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Crello vs Canva: which one is right for you?

Crello Vs Canva - both logos on blue background.
(Image credit: Crello/Canva)

Who wins in the battle between Crello vs Canva? This article will answer that question, and give you the information to choose which one is right for you.

The first thing to know is that in general these apps are pretty similar. Both are lightweight apps for making quick designs in your browser. You don’t need to download anything, and you don’t have to pay either, unless you want to unlock advanced features and extra resources.

Don’t get too excited though. Neither Crello or Canva is suitable for creative professionals (for that, see our guide to the best graphic design software). They are more suitable for amateurs, and non-designers such as marketing professionals, bloggers and social media managers. 

In other words, they're aimed at anyone who doesn’t have lot of design experience or technical skills, yet needs to quick put together a basic design using pre-designed templates. 

In that light, both Crello or Canva have more in common with other easy and free tools such as the best collage maker, or the best free logo designers, than pro design software like Photoshop and Illustrator.

That said, if you need to pull together, say, a graphic for social media quickly and easily, and don’t have any pro software to do it with, both Crello and Canva let you do so with the minimum of fuss and expense. Plus, you can use both apps on a low-powered device such as Chromebook, where heavy duty software like Photoshop is a no-go.

So which should you try? Read on, as we look at both tools in detail. To keep things simple, we’ll focus here on their free plans, as that’s what most people are going to start with anyway. If you haven't tried either Crello or Canva yet, use the links below to explore the sites.

Crello vs Canva: Sign-up 

The good news is that both Crello and Canva are very quick to get started with. You don’t have to provide credit card details, nor fill in lengthy forms. 

Indeed, with both tools, we managed to sign up in just three clicks via our Google accounts.

Canva signup options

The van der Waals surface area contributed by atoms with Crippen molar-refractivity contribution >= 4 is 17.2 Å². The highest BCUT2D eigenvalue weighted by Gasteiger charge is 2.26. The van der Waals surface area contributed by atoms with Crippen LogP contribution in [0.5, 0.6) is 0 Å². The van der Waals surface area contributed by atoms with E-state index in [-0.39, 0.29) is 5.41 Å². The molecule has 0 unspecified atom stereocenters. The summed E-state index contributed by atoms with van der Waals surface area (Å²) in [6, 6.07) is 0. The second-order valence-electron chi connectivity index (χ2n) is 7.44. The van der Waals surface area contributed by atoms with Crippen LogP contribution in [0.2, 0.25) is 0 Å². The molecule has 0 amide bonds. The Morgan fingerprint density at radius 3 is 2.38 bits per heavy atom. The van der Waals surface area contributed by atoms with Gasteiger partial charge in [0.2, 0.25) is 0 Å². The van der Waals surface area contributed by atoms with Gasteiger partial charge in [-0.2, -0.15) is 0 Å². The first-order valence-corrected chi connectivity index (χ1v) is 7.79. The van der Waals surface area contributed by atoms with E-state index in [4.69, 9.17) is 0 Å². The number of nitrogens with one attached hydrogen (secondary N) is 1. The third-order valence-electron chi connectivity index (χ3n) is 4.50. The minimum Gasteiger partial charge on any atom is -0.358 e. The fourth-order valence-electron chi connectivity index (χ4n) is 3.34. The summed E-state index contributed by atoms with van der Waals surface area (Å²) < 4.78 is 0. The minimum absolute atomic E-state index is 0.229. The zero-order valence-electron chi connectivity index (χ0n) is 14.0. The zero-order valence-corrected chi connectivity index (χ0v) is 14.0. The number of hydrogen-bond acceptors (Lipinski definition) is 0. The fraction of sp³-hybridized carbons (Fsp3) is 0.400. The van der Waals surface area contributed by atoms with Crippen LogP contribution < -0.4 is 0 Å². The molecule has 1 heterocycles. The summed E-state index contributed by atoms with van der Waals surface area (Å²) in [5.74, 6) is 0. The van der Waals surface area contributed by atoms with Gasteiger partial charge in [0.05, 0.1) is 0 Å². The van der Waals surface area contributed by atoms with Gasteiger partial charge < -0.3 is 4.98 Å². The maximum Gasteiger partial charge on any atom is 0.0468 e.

(Image credit: Canva)

Then, when we wanted to access our work on another computer, where we were already logged in to Google, we could open Crello in one click, and Canva in zero clicks, without having to remember any passwords.

Result: Draw. Both apps make it very easy to sign up, and sign in.

Crello vs Canva: Editing 

If you’re creating a graphic for a particular social media platform, you’ll find the Crello homepage makes it easy to get started. The first thing you see are a search bar and five buttons ‘Try this’ buttons, titled ‘Facebook Post’, ‘Square Graphic Post’, ‘Square Video Post’, ‘Instagram Story’ and ‘Instagram Post’. 

Click on any of these buttons, and you’ll be presented with a series of templates, along with a blank template. 

Choose the one you like, and a series of pop-up prompts give you hints about how you can customise the template to create an original design. For example, you can add your own content, move the objects on the design around or delete them, change the type size or font, and so on.

Crello interface

(Image credit: Crello )

It’s a similar story with Canva, although the opening screen is less focused on social media and offers a wider range of initial options: ‘Presentations’, ‘Social media’, ‘Video’, ‘Print products’, ‘Marketing’, ‘Office’ and more. (Note: On Crello, you can access such categories like this from the homepage by clicking through from ‘Design your story for... View all’).

On Canva, as on Crello, you click through to the kind of template you want. On the new page, a series of templates appear in the left-hand column. Choose one, and it will appear in the main window, allowing you to edit it to your own needs. (Note: Most of these templates are marked ‘Free’, but if you click on one that isn’t, you’ll be prompted to upgrade to a paid plan).

The editing process with Canva is pretty similar to that of Crello. They have slightly different ways of going about things, and a slightly different set of options, but in many ways they’re almost identical.